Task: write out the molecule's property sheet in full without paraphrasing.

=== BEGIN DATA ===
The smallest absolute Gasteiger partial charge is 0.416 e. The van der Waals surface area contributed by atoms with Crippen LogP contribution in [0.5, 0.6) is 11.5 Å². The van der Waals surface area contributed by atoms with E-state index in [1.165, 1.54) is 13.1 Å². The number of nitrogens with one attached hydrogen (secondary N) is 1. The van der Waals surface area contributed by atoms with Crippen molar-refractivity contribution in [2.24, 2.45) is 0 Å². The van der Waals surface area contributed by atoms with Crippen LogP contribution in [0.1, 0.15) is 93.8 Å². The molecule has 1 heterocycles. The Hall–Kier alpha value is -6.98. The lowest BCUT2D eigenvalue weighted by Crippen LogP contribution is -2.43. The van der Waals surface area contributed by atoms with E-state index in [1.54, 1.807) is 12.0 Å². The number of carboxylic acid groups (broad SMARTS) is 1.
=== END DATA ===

The smallest absolute Gasteiger partial charge is 0.416 e. The van der Waals surface area contributed by atoms with Crippen LogP contribution in [0.5, 0.6) is 11.5 Å². The van der Waals surface area contributed by atoms with E-state index in [1.165, 1.54) is 13.1 Å². The number of nitrogens with one attached hydrogen (secondary N) is 1. The van der Waals surface area contributed by atoms with Crippen molar-refractivity contribution in [2.24, 2.45) is 0 Å². The van der Waals surface area contributed by atoms with Crippen LogP contribution in [0.1, 0.15) is 93.8 Å². The molecule has 1 heterocycles. The Hall–Kier alpha value is -6.98. The lowest BCUT2D eigenvalue weighted by Crippen LogP contribution is -2.43. The van der Waals surface area contributed by atoms with E-state index in [1.54, 1.807) is 12.0 Å². The number of carboxylic acid groups (broad SMARTS) is 1.